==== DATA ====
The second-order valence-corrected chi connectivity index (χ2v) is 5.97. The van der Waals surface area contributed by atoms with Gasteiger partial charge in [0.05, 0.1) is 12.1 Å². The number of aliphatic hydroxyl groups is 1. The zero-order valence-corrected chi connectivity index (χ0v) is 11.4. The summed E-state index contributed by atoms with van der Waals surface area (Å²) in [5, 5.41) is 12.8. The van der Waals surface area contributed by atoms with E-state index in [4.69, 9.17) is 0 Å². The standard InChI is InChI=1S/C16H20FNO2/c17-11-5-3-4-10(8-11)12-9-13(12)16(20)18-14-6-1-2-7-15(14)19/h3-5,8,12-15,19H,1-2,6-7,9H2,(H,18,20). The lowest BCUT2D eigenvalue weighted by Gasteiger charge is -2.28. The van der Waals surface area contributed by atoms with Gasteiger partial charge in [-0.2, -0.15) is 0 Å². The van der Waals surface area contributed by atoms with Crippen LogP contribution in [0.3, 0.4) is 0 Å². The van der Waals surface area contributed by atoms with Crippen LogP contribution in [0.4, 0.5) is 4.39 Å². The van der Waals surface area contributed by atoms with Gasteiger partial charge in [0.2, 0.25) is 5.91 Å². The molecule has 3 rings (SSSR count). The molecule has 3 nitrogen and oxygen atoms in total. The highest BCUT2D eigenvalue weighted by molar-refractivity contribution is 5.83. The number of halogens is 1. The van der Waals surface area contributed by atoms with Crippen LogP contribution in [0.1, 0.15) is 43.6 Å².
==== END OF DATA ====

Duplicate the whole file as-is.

The second-order valence-corrected chi connectivity index (χ2v) is 5.97. The van der Waals surface area contributed by atoms with Gasteiger partial charge in [0.05, 0.1) is 12.1 Å². The number of aliphatic hydroxyl groups is 1. The zero-order valence-corrected chi connectivity index (χ0v) is 11.4. The summed E-state index contributed by atoms with van der Waals surface area (Å²) in [5, 5.41) is 12.8. The van der Waals surface area contributed by atoms with E-state index in [4.69, 9.17) is 0 Å². The standard InChI is InChI=1S/C16H20FNO2/c17-11-5-3-4-10(8-11)12-9-13(12)16(20)18-14-6-1-2-7-15(14)19/h3-5,8,12-15,19H,1-2,6-7,9H2,(H,18,20). The lowest BCUT2D eigenvalue weighted by Gasteiger charge is -2.28. The van der Waals surface area contributed by atoms with Gasteiger partial charge in [-0.2, -0.15) is 0 Å². The van der Waals surface area contributed by atoms with Crippen LogP contribution in [0.3, 0.4) is 0 Å². The van der Waals surface area contributed by atoms with Crippen LogP contribution in [0.4, 0.5) is 4.39 Å². The van der Waals surface area contributed by atoms with Gasteiger partial charge in [0.2, 0.25) is 5.91 Å². The molecule has 3 rings (SSSR count). The molecule has 3 nitrogen and oxygen atoms in total. The highest BCUT2D eigenvalue weighted by molar-refractivity contribution is 5.83. The number of halogens is 1. The van der Waals surface area contributed by atoms with Crippen LogP contribution in [0.1, 0.15) is 43.6 Å².